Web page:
Dom Roche is a postdoc at the University of Neuchatel in Switzerland and was the 2012 Ian Potter Doctoral Fellow. He and his wife, previous feature scientist Sandra Binning, have been conducting field work at the Australian Museum’s Lizard Island Research Station for 6 years.
Currently, Dom is working with Masters student Fausto Quattrini, investigating what’s known as ‘the oddity effect’ among coral reef fish. Reef fish often aggregate to form schools or shoals, and these groups can contain more than one species. Simply put, the oddity effect proposes that group members that stand out will be more heavily targeted by predators, which has been shown to occur in a number species.
Dom and the team he is part of in Switzerland are interested in the cognitive abilities of fish and are running experiments to test whether fish can use the oddity effect to their advantage.
They are looking at the decisions made by coral reef fish and seeking to answer whether fish will join, reject or be ambivalent to a group with an existing ‘odd fish out’. Can fish recognise that a group has an odd fish present, which makes it a more obvious target to predators? If so, will fish choose to join a group with an oddity present or one where all members look alike? To date relatively little research has been done in this area. See however this 2003 paper on Overriding the oddity effect… (PDF).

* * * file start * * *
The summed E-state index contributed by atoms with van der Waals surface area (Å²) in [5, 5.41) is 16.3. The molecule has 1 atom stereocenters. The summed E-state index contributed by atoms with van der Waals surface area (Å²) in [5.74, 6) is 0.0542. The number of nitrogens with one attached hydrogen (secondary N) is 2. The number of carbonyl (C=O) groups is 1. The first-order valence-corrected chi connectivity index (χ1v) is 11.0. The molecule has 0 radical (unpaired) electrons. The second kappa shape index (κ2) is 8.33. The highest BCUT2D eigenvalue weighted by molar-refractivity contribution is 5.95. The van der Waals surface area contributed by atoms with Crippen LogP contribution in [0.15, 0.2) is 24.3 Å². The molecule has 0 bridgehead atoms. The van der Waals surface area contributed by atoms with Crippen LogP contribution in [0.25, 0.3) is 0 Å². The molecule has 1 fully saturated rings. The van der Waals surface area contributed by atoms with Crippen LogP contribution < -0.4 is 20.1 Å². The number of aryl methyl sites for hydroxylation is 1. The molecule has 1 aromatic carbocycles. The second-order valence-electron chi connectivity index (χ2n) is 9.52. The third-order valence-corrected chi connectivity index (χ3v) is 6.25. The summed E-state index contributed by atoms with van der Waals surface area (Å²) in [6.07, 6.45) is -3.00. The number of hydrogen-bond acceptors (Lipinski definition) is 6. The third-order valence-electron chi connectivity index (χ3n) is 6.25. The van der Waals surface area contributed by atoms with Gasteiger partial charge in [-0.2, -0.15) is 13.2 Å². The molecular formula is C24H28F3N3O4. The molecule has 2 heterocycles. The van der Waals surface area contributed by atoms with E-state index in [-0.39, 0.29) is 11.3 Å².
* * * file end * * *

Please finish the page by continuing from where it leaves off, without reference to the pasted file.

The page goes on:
There are competing hypotheses for how fish will interact with groups containing an oddity. Fish might choose to join the group with an odd individual, on the premise that the oddity itself will be the target of predation instead of other group members. Alternatively, fish may avoid a group with an odd individual, as the oddity’s presence could make the entire group stand out as a target.
Dom and Fausto are testing these hypotheses in 3 different species which often form mixed schools, making them great subjects for this kind of experiment.